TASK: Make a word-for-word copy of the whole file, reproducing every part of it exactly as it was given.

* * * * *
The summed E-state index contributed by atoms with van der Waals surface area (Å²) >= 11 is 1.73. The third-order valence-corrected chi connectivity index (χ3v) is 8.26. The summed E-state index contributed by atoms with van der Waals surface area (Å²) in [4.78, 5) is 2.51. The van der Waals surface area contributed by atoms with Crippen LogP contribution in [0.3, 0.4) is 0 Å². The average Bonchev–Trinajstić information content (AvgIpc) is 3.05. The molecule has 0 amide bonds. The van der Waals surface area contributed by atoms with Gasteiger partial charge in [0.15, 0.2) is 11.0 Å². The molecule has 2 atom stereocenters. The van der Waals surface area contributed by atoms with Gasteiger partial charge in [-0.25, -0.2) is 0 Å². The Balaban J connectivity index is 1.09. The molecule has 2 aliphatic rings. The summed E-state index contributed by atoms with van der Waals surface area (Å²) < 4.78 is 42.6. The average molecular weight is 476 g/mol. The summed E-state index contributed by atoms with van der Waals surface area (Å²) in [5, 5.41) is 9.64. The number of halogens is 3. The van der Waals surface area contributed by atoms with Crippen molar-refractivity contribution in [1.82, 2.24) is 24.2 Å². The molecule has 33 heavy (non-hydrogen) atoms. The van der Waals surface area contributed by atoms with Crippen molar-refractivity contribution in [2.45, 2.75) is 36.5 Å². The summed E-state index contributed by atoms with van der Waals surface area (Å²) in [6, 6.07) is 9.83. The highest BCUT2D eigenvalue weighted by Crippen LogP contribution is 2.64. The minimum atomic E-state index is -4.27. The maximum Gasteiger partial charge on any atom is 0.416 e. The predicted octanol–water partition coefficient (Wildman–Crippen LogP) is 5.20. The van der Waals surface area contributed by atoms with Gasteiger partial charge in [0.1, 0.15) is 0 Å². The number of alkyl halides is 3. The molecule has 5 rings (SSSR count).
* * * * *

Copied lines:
The summed E-state index contributed by atoms with van der Waals surface area (Å²) >= 11 is 1.73. The third-order valence-corrected chi connectivity index (χ3v) is 8.26. The summed E-state index contributed by atoms with van der Waals surface area (Å²) in [4.78, 5) is 2.51. The van der Waals surface area contributed by atoms with Crippen LogP contribution in [0.3, 0.4) is 0 Å². The average Bonchev–Trinajstić information content (AvgIpc) is 3.05. The molecule has 0 amide bonds. The van der Waals surface area contributed by atoms with Gasteiger partial charge in [0.15, 0.2) is 11.0 Å². The molecule has 2 atom stereocenters. The van der Waals surface area contributed by atoms with Gasteiger partial charge in [-0.25, -0.2) is 0 Å². The Balaban J connectivity index is 1.09. The molecule has 2 aliphatic rings. The summed E-state index contributed by atoms with van der Waals surface area (Å²) < 4.78 is 42.6. The average molecular weight is 476 g/mol. The summed E-state index contributed by atoms with van der Waals surface area (Å²) in [5, 5.41) is 9.64. The number of halogens is 3. The van der Waals surface area contributed by atoms with Crippen molar-refractivity contribution in [1.82, 2.24) is 24.2 Å². The molecule has 33 heavy (non-hydrogen) atoms. The van der Waals surface area contributed by atoms with Crippen molar-refractivity contribution in [2.45, 2.75) is 36.5 Å². The summed E-state index contributed by atoms with van der Waals surface area (Å²) in [6, 6.07) is 9.83. The highest BCUT2D eigenvalue weighted by Crippen LogP contribution is 2.64. The minimum atomic E-state index is -4.27. The maximum Gasteiger partial charge on any atom is 0.416 e. The predicted octanol–water partition coefficient (Wildman–Crippen LogP) is 5.20. The van der Waals surface area contributed by atoms with Gasteiger partial charge in [0.1, 0.15) is 0 Å². The number of alkyl halides is 3. The molecule has 5 rings (SSSR count).